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God’s Word for You

Acts 10:34-38 The tyranny of the devil

by Pastor Timothy Smith on Tuesday, March 10, 2020

34 Then Peter began to speak: “Truly I realize that God does not show favoritism 35 but accepts from every nation whoever fears him and does what is right.

This verse and Romans 2:11 are the classic proof passages for the statement, “God does not show favoritism.” Something like this occurs in other places in the New Testament: Ephesians 6:9; Colossians 3:25; James 2:1 (see also 1 Timothy 5:21) and also in the Old (Job 34:19). There are two warnings in the Law of Moses, one against showing favoritism toward a poor man (Exodus 23:3) and one against showing favoritism toward a rich man (Leviticus 19:15), two statements which together seem to be a caution to our American two-party political system. Do not always assume a man is right or innocent simply because (1) he is poor, or (2) he is rich. Peter correctly applies God’s command to every nation; to everyone who fears (believes in) God. There is still the barrier of man’s sin, but anyone who puts their faith in Christ is covered by the righteousness of Jesus. The apostles and disciples of Jesus must not hold any other barrier up to those who would seek to know him. As Paul explained, “There is neither Jew nor Greek, slave nor free, male nor female, for you are all one in Christ” (Galatians 3:28).

36 The message that he sent to the people of Israel, proclaiming the good news of peace through Jesus Christ, who is Lord of all—37 you know that message, about what has happened throughout the whole of Judea, beginning in Galilee after the baptism that John preached.

There are many translations that have made smoother work of verses 36 and 37. I present what I have above so that the reader will see something closer to what the Greek literally says. This is not always the goal of a translation, but in this case, I felt it was wise. First of all, notice that “the message” (logos) is first in the sentence, and it is the message, not the one who hears it, that is of primary importance. The message was sent to Israel first, and the message was about the gospel of peace through Jesus Christ. Peter identifies Jesus as “Lord of all,” the supreme God who created all things. He goes on to show how the acts of Jesus began in Galilee with Jesus’ baptism. This is an important point for those who believe that Mark wrote down what Peter preached as the gospel. In the third surviving fragment of Papias, John the Apostle is quoted (or paraphrased) as saying: “Mark, the interpreter of Peter, wrote down carefully everything he remembered of the sayings and the deeds of Christ, but not in chronological order. For he [Mark] did not hear the Lord or follow him, but as I said, later he accompanied Peter, who adapted his instructions to the needs of his hearers, but he did not intend to make a connected account of the Lord’s discourses. So then Mark made no mistake in writing the individual discourses in the order he remembered them. His one concern was not to omit anything that he heard or to record any false statements in this account” (Papias, fragment 3:12-15). Notice that just as Peter begins here with Jesus’ baptism without any comment about the Lord’s birth, so does the Gospel of Mark.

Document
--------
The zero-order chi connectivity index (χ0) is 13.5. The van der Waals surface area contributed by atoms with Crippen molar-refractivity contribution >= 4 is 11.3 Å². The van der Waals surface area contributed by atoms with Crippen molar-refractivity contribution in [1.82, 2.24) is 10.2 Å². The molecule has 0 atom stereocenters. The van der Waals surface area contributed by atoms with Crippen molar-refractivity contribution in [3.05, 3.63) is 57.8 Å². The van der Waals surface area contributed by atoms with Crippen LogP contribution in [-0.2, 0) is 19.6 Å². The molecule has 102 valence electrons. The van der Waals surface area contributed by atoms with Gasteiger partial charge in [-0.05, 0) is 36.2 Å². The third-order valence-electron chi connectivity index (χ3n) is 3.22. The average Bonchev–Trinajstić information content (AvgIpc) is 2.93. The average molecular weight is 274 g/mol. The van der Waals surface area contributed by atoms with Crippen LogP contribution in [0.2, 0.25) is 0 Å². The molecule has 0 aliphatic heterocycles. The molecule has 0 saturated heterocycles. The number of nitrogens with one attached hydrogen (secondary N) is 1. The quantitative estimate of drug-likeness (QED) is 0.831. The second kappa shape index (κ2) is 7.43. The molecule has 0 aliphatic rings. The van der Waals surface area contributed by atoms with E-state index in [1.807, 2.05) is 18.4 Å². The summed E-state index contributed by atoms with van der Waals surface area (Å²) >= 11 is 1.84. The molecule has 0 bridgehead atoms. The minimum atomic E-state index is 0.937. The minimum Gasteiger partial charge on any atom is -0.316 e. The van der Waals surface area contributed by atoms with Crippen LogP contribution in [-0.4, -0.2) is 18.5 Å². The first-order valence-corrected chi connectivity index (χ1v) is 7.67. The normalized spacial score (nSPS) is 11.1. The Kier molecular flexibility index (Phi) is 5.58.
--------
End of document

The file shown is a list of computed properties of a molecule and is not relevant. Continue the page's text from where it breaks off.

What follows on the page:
38 God anointed Jesus of Nazareth with the Holy Spirit and with power. He went around doing good and healing all who were tyrannized by the devil, because God was with him.

Peter summarizes the ministry of Jesus here with simple words: “doing good and healing.” Of course, we think of Jesus’ ministry as having much more to do with his preaching than his miracles. Here the preaching of Jesus would be included under “doing good” (euergeteo), in addition to many acts of compassion that did not involve his divine power, such as the forgiveness of the woman caught in adultery (John 7:53-8:11, also Papias’ fragment 4:1-11), calling Levi the tax collector into his fellowship (Mark 2:13-17), and warning his followers not to lead little children into sin (Mark 9:42-48).

The phrase “healing all who were tyrannized by the devil” will lead to the question, does he mean demon possession, or also sinfulness? Are not temptations the oppression of the devil? The question may stand without insisting one way or another. The word for “tyrannize” is katadynasteuo “oppress, tyrannize.” In Habakkuk 1:4, the phrase “The wicked ‘hem in’ (NIV) the righteous” is translated with this word, “tyrannize,” in the Greek. We also see this in “Do no… ‘violence’ to the alien” (Jeremiah 22:3), “do not oppress the widow” (Zechariah 7:10), and “(you who) ‘do away’ with the poor of the land” (Amos 8:4). The tyranny of the devil is found behind every single sin of mankind. Although man is guilty of each of his sins, it is the tyranny of the devil that sin exists at all. The final punishment of the devil will doubtless be the most horrific torment among all of the burning fires of hell. The lengths to which the devil has gone to oppress God’s children into falling away from God is the agony from which we seek respite and rescue. This rescue is ours through the grace of Jesus. He heals all who are tyrannized by the devil, and in the next verses, Peter will explain exactly how that healing took place one day on a hill outside the city of God.

In Christ,
Pastor Timothy Smith

Pastor Tim Smith

About Pastor Timothy Smith
Pastor Smith serves St. Paul’s Lutheran Church in New Ulm, Minnesota. To receive God’s Word for You via e-mail, please contact Pastor Smith.

 

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